Four in the Morning
Judged by Maggie O’Farrell, winner of the Muriel Spark Short Story Competition, 2008. Her memories, her worries about her daughter, strange noises in the dark house – all conspire to prevent newly widowed Alison from sleeping.

The Ties that Bind
When Eleanor and Doug sort out their late mother’s possessions they come across a puzzling photograph.

Home before Dark
Was this move to the country a good idea – or a terrible mistake? It’s late – surely Billy should be home by now?

The Shimmering Shores
Joy gets away from an unhappy home life by taking the bus down the Scottish east coast every week, hoping to have a chat with bus driver Vic.

It’s 1923. Beatrice pays a visit to the sad lady in the house across the square and makes an unexpected friend in her garden.

Lucky Tatties
Anne remembers the sweets she used to get in the village shop, including the ‘lucky tatties’ – but who were they lucky for?

Second Best
Georgie may never have won a show-jumping medal at the Olympics but she does have something that has eluded her former rival.

Booty and The Beast
The narrator gives up on love to concentrate on her career as beauty columnist but she can never forget Ronan.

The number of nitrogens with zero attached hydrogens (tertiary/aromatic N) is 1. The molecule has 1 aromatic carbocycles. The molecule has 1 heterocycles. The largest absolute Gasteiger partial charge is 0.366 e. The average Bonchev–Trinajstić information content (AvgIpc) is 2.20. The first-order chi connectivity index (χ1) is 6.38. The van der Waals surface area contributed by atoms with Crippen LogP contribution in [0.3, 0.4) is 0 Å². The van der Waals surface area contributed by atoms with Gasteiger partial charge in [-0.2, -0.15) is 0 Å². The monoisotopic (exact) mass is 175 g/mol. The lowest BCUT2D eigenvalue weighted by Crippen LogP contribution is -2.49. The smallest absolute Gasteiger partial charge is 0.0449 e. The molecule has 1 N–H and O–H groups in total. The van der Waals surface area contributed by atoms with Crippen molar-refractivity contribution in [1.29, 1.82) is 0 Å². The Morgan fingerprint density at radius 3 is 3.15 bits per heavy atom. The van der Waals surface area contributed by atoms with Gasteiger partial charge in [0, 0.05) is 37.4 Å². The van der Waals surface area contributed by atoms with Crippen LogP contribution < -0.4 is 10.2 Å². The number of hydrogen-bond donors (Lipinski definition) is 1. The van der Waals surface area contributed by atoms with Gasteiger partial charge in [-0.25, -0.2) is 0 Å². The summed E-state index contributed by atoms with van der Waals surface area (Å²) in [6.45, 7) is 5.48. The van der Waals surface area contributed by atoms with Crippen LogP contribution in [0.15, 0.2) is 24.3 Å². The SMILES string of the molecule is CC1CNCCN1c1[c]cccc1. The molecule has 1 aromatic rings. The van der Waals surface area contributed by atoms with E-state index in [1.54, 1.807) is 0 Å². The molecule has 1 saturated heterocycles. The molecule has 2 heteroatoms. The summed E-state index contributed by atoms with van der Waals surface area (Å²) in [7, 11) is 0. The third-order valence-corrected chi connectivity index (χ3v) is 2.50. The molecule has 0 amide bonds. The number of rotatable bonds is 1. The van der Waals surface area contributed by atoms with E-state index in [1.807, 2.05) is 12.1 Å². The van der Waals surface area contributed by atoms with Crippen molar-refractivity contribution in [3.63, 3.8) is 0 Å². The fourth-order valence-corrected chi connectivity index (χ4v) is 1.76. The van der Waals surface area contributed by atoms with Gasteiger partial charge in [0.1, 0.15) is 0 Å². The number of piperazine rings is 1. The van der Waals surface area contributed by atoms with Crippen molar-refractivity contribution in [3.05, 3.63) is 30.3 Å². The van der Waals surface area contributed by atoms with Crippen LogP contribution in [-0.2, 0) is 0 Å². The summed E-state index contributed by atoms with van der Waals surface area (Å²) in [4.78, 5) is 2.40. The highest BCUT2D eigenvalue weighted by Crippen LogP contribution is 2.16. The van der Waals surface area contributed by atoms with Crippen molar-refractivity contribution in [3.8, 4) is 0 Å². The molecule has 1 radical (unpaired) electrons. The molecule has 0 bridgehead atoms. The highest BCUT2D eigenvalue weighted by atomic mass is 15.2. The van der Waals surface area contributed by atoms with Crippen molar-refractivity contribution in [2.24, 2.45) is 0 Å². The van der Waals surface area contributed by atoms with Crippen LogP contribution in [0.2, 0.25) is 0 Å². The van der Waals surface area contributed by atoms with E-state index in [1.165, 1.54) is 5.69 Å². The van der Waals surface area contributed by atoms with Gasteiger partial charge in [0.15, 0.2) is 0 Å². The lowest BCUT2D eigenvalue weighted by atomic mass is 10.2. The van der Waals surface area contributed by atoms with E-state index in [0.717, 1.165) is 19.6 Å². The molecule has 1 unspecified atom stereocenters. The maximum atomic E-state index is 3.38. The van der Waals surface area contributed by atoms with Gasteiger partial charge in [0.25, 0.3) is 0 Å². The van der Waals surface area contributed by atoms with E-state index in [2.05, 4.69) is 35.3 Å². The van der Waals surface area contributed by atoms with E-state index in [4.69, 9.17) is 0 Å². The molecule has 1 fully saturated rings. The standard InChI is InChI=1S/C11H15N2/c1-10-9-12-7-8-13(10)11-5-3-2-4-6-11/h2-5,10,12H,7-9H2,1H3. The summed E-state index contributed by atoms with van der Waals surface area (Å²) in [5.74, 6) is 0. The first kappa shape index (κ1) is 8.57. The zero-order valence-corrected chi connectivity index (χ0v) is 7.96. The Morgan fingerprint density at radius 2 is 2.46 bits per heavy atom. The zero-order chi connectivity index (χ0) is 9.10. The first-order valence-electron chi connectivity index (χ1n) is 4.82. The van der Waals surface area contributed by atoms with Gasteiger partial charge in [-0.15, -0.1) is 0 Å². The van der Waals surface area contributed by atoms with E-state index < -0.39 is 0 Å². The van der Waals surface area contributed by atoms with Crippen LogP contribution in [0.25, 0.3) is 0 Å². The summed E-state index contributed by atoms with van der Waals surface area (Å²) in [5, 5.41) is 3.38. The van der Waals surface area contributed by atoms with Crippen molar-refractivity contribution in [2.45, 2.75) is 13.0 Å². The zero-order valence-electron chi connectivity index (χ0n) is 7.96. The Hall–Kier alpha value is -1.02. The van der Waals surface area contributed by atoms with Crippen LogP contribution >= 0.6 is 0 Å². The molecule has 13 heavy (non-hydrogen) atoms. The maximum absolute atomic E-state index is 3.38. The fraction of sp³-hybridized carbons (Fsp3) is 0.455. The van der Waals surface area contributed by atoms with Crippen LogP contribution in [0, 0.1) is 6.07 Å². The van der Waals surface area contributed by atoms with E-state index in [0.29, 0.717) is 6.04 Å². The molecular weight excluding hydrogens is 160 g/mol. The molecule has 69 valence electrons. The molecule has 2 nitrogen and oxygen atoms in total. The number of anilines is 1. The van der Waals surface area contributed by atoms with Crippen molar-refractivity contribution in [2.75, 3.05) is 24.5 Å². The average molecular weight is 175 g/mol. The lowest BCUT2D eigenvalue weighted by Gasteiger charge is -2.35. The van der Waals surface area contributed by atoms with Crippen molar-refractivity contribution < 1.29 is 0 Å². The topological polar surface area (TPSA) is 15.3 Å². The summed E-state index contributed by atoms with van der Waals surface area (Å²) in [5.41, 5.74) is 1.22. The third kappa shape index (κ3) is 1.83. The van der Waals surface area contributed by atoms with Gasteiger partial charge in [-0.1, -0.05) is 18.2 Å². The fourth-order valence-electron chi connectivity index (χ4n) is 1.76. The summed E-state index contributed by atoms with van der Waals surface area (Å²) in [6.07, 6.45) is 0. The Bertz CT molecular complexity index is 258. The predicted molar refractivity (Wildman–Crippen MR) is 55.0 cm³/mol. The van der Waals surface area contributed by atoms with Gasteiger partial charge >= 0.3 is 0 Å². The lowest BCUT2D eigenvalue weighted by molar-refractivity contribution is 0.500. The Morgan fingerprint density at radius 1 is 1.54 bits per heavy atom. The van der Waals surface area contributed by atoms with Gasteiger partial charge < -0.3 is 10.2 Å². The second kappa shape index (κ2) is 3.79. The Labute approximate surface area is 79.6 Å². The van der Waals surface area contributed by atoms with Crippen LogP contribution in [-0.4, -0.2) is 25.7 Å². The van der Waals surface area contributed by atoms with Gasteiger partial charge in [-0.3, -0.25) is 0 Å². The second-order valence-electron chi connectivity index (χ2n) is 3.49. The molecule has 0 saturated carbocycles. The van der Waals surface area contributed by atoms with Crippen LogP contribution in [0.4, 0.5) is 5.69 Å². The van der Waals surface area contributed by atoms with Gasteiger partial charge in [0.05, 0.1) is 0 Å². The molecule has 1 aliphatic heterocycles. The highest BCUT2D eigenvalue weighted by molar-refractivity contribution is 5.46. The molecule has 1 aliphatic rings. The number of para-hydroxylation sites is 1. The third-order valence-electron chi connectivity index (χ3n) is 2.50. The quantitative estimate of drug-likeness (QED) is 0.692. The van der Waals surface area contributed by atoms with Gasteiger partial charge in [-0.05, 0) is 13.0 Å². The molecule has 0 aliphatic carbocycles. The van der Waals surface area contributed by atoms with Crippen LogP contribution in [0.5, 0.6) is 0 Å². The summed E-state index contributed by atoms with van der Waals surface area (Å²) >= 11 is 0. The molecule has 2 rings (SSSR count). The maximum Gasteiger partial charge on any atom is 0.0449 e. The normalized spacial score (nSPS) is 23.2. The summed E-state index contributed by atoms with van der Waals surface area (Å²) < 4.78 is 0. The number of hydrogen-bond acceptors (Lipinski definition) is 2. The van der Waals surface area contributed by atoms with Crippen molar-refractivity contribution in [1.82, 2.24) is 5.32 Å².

Barbara thinks she made the right decision all those years ago but a new young colleague makes her wonder if it’s too late to change her mind.

Another World
Shortlisted for the Scotsman/Orange Short Story Award in 2006. Liam recovers from an injury, sustained on active service, in the company of his younger sister – but can he ever tell her about that other world he’s been through? 

Available on Kindle: 



Saturday, 4 November 2017

Living vicariously – or not

One reason I like writing fiction is that I can live vicariously through my characters. I can look different, travel to other times and far-off places, and have talents that I certainly don’t have in real life. For example I have been an archaeologist, played the fiddle, been a glamorous redhead, and travelled back to the 1950s (not all in the same story ...).

But I’ve never wanted to do what my heroine Elizabeth Duncan, in A Time to Reap, does – be a farmer.

My father was a farm manager so I was brought up on several farms in the Scottish Highlands. Most of my uncles were farmers, on both sides of the family. But get up early every single morning, be outside in all weathers? Not for me, thank you very much. I was roped in to help at some unearthly hour of the morning when it was time to gather the sheep off the hill and, I am shamefaced to recall, I did nothing but moan about it.